Can You Learn to Start a Business?

The Winds of Change

It seems, then, that straight theory-based training is not all the rage at business schools these days. James A. Goodrich, associate dean of the Graziadio School of Business and Management at Pepperdine, suggests that MBA students today are learning mainly how to deal with change in their prospective business ventures. "It's certainly different from when I was in school," says Goodrich. "Now I think there's more of an assumption that you're going to have to do this [in your business]."

Goodrich also notes that while there is still an emphasis on the basics of business-building, like financing and accounting, there is a growing trend toward the strategic side of business-with an emphasis on going global. "There is less of a focus on the mechanics," he says. "[For example,] students think about studying abroad-they're looking outward more."

As far as learning by doing, the Pepperdine MBA program seems to combine the best of both worlds-sound business training with a combined emphasis on the practical (i.e., inviting serial entrepreneurs and real-life business owners into the classroom to teach). As Goodrich puts it, "the school of hard knocks."

So is learning by doing the way to go? Not necessarily, according to Goodrich. "I'm of two minds about that," he says. "Bill Gates doesn't have an MBA, but he hires MBAs. I suspect that in reality, more people will continue to [sign up for MBA programs]."

Final Exam

The truth about entrepreneurship is that it's ever-changing and constantly growing. If you choose to get an MBA or you'd rather learn at your own pace from a special mentor, there's one thing that all great entrepreneurs (and great people) know: No matter how much you know, there is always more to learn.

e-Biz Education After the Fall

The rise and fall of the dotcoms: good idea.go public...millionaires...dreams come true...market flood...money loss...layoffs...dreams dashed. OK, perhaps that's a bit of a simplification of a very complex economic process. But whatever the case, now that the get-rich-quick dotcom bubble has burst, entrepreneurial education is left with a question: How do you teach e-business after the fallout? Many top-notch business schools that reported booms in e-business classes in the late '90s are reporting a decreasing interest in such classes now. Does that mean e-business classes are a thing of the past?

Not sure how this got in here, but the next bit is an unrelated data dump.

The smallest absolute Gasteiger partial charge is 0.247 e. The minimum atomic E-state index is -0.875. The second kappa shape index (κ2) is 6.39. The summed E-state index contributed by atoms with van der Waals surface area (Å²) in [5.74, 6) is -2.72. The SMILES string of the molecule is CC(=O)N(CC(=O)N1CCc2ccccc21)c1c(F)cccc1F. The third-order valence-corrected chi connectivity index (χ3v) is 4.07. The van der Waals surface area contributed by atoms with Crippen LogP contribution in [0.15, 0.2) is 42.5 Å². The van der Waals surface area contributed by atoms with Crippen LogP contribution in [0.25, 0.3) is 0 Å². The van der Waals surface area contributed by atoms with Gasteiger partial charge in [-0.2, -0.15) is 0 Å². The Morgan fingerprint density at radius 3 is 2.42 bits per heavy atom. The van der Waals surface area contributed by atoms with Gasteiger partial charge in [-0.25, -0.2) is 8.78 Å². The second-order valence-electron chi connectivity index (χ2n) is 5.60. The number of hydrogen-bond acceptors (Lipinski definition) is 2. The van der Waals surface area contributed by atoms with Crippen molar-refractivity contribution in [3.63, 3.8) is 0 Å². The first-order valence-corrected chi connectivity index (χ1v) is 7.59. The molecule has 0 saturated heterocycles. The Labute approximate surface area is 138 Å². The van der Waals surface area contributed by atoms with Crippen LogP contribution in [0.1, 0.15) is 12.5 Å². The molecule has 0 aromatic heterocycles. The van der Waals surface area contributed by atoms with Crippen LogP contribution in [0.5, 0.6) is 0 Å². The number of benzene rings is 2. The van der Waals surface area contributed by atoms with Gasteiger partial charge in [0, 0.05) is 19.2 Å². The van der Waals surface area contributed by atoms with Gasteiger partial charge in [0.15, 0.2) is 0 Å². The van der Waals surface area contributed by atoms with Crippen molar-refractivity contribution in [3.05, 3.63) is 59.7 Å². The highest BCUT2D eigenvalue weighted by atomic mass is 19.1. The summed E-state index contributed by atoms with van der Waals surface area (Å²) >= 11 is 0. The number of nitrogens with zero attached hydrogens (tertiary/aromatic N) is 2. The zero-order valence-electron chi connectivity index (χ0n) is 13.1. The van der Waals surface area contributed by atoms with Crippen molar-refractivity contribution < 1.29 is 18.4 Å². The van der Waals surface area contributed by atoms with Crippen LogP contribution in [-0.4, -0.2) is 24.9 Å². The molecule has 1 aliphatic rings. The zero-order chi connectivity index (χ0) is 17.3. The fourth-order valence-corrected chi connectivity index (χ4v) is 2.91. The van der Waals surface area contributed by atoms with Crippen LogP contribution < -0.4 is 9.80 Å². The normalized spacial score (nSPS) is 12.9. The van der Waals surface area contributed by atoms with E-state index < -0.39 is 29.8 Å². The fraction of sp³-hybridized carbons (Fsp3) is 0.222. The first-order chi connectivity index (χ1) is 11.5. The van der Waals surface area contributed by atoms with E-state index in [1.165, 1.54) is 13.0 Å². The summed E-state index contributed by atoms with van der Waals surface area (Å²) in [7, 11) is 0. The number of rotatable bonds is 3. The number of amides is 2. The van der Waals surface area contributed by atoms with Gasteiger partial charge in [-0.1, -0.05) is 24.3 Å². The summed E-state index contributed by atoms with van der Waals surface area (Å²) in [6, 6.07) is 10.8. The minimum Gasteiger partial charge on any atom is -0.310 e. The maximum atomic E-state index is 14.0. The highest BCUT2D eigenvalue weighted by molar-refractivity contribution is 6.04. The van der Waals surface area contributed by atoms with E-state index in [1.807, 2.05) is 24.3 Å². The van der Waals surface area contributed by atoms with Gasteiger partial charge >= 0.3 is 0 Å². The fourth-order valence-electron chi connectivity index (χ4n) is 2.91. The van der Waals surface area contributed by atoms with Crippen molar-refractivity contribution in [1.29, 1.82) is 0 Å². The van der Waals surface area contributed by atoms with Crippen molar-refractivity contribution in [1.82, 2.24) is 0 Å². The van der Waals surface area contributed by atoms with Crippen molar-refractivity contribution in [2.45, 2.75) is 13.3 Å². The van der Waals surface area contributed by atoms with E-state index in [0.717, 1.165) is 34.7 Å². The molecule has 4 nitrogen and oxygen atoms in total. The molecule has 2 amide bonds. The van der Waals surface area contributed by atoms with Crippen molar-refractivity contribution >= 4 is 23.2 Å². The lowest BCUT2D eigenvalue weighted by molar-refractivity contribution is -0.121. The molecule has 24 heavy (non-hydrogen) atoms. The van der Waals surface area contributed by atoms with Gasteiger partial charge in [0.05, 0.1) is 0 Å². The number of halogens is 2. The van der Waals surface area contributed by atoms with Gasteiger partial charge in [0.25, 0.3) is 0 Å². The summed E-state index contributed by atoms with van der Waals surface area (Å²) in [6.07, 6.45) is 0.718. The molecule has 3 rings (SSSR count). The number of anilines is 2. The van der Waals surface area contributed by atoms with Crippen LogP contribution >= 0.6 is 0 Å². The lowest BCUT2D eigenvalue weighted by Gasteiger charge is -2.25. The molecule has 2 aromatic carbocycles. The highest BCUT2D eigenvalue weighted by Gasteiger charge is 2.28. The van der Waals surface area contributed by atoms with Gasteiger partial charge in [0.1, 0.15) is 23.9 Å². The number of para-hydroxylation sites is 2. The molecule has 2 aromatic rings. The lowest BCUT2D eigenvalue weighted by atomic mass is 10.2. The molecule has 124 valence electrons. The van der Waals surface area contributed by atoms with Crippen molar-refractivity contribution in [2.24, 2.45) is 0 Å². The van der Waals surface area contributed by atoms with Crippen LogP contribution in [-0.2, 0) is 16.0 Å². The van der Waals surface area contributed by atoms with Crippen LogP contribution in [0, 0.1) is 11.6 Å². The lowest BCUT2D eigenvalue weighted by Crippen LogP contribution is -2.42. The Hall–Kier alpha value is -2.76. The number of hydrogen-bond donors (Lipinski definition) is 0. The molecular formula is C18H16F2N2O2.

Not quite, according to Jeff Shuman, director of entrepreneurial studies at Bentley College in Waltham, Massachusetts. "The e-biz designator has gone away from business essentially," he says. "If you're going to teach business today, you have to teach technology. It's an integral component. It's fundamentally changing how companies operate."

Concerning the e-biz boom and the rise in interest in all things Web-related, Shuman is clear: "For a lot of folks, there was a suspension of reality when it came to what it really takes to run and build a successful business. I'm of the view that a lot of people who got interested in entrepreneurship...like it was guaranteed wealth creation, they've gone away. My attitude is, 'Great, they never belonged here in the first place,' because they weren't interested in building a successful business-they were only interested in getting rich quick."

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This article was originally published in the December 2001 print edition of Entrepreneur with the headline: Can You Learn to Start a Business?.

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